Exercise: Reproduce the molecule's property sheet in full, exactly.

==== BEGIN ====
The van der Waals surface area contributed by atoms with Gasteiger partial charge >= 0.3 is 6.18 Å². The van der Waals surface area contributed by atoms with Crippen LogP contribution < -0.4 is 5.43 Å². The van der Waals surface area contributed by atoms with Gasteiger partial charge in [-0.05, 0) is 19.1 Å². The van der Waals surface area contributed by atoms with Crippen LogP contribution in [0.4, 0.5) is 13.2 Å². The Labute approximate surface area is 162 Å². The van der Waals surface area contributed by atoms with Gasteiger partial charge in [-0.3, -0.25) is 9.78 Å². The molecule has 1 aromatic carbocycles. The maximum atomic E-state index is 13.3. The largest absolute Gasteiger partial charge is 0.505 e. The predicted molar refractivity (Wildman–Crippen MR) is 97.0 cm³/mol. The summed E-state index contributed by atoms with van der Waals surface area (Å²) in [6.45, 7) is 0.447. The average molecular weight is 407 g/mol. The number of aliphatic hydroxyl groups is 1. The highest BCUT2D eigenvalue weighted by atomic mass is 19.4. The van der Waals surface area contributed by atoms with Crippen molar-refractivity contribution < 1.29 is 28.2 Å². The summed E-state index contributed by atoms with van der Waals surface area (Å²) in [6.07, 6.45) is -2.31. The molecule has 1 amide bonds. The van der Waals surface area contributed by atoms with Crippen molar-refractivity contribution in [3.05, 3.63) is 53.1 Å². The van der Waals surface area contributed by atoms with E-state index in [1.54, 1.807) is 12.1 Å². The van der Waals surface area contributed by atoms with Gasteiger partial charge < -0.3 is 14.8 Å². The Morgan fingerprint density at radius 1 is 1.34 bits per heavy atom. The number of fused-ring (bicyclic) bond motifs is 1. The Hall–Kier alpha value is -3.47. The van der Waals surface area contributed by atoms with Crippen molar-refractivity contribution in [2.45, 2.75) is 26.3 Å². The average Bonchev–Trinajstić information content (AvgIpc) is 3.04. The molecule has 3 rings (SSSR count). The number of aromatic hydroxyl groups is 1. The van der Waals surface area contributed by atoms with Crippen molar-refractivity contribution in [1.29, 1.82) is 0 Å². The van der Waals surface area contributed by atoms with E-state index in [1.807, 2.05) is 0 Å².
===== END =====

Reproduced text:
The van der Waals surface area contributed by atoms with Gasteiger partial charge >= 0.3 is 6.18 Å². The van der Waals surface area contributed by atoms with Crippen LogP contribution < -0.4 is 5.43 Å². The van der Waals surface area contributed by atoms with Gasteiger partial charge in [-0.05, 0) is 19.1 Å². The van der Waals surface area contributed by atoms with Crippen LogP contribution in [0.4, 0.5) is 13.2 Å². The Labute approximate surface area is 162 Å². The van der Waals surface area contributed by atoms with Gasteiger partial charge in [-0.3, -0.25) is 9.78 Å². The molecule has 1 aromatic carbocycles. The maximum atomic E-state index is 13.3. The largest absolute Gasteiger partial charge is 0.505 e. The predicted molar refractivity (Wildman–Crippen MR) is 97.0 cm³/mol. The summed E-state index contributed by atoms with van der Waals surface area (Å²) in [6.45, 7) is 0.447. The average molecular weight is 407 g/mol. The number of aliphatic hydroxyl groups is 1. The highest BCUT2D eigenvalue weighted by atomic mass is 19.4. The van der Waals surface area contributed by atoms with Crippen molar-refractivity contribution < 1.29 is 28.2 Å². The summed E-state index contributed by atoms with van der Waals surface area (Å²) in [6.07, 6.45) is -2.31. The molecule has 1 amide bonds. The van der Waals surface area contributed by atoms with Crippen molar-refractivity contribution in [3.05, 3.63) is 53.1 Å². The van der Waals surface area contributed by atoms with E-state index in [1.54, 1.807) is 12.1 Å². The van der Waals surface area contributed by atoms with Gasteiger partial charge < -0.3 is 14.8 Å². The Morgan fingerprint density at radius 1 is 1.34 bits per heavy atom. The number of fused-ring (bicyclic) bond motifs is 1. The Hall–Kier alpha value is -3.47. The van der Waals surface area contributed by atoms with Crippen molar-refractivity contribution in [2.45, 2.75) is 26.3 Å². The average Bonchev–Trinajstić information content (AvgIpc) is 3.04. The molecule has 3 rings (SSSR count). The number of aromatic hydroxyl groups is 1. The van der Waals surface area contributed by atoms with Crippen molar-refractivity contribution in [1.29, 1.82) is 0 Å². The van der Waals surface area contributed by atoms with E-state index in [1.807, 2.05) is 0 Å².